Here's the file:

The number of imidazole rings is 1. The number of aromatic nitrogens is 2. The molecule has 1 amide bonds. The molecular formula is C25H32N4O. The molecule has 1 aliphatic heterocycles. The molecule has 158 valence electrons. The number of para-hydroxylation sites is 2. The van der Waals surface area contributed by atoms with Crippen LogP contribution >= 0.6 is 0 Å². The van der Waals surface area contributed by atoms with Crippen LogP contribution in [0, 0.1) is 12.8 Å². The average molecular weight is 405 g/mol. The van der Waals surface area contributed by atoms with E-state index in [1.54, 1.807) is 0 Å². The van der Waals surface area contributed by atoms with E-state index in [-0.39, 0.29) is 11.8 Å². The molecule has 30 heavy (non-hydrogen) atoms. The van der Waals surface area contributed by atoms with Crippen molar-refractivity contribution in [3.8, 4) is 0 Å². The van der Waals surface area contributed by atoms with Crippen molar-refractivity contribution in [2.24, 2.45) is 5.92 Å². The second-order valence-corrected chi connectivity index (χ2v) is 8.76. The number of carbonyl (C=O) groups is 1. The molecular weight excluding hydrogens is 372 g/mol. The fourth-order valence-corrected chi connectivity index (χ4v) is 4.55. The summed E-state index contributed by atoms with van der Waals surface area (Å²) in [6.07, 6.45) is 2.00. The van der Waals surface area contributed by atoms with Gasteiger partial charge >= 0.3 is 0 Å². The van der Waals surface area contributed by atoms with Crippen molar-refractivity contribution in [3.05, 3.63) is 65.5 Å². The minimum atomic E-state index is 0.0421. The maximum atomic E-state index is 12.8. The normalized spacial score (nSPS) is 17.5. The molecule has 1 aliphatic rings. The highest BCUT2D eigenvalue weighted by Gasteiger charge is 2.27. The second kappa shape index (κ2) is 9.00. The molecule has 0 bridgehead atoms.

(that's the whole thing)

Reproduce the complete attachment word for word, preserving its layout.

The number of imidazole rings is 1. The number of aromatic nitrogens is 2. The molecule has 1 amide bonds. The molecular formula is C25H32N4O. The molecule has 1 aliphatic heterocycles. The molecule has 158 valence electrons. The number of para-hydroxylation sites is 2. The van der Waals surface area contributed by atoms with Crippen LogP contribution >= 0.6 is 0 Å². The van der Waals surface area contributed by atoms with Crippen LogP contribution in [0, 0.1) is 12.8 Å². The average molecular weight is 405 g/mol. The van der Waals surface area contributed by atoms with E-state index in [1.54, 1.807) is 0 Å². The van der Waals surface area contributed by atoms with E-state index in [-0.39, 0.29) is 11.8 Å². The molecule has 30 heavy (non-hydrogen) atoms. The van der Waals surface area contributed by atoms with Crippen molar-refractivity contribution in [3.8, 4) is 0 Å². The van der Waals surface area contributed by atoms with Crippen molar-refractivity contribution in [2.24, 2.45) is 5.92 Å². The second-order valence-corrected chi connectivity index (χ2v) is 8.76. The number of carbonyl (C=O) groups is 1. The molecular weight excluding hydrogens is 372 g/mol. The fourth-order valence-corrected chi connectivity index (χ4v) is 4.55. The summed E-state index contributed by atoms with van der Waals surface area (Å²) in [6.07, 6.45) is 2.00. The van der Waals surface area contributed by atoms with Gasteiger partial charge >= 0.3 is 0 Å². The van der Waals surface area contributed by atoms with Crippen molar-refractivity contribution in [3.05, 3.63) is 65.5 Å². The minimum atomic E-state index is 0.0421. The maximum atomic E-state index is 12.8. The normalized spacial score (nSPS) is 17.5. The molecule has 1 aliphatic rings. The highest BCUT2D eigenvalue weighted by Gasteiger charge is 2.27. The second kappa shape index (κ2) is 9.00. The molecule has 0 bridgehead atoms.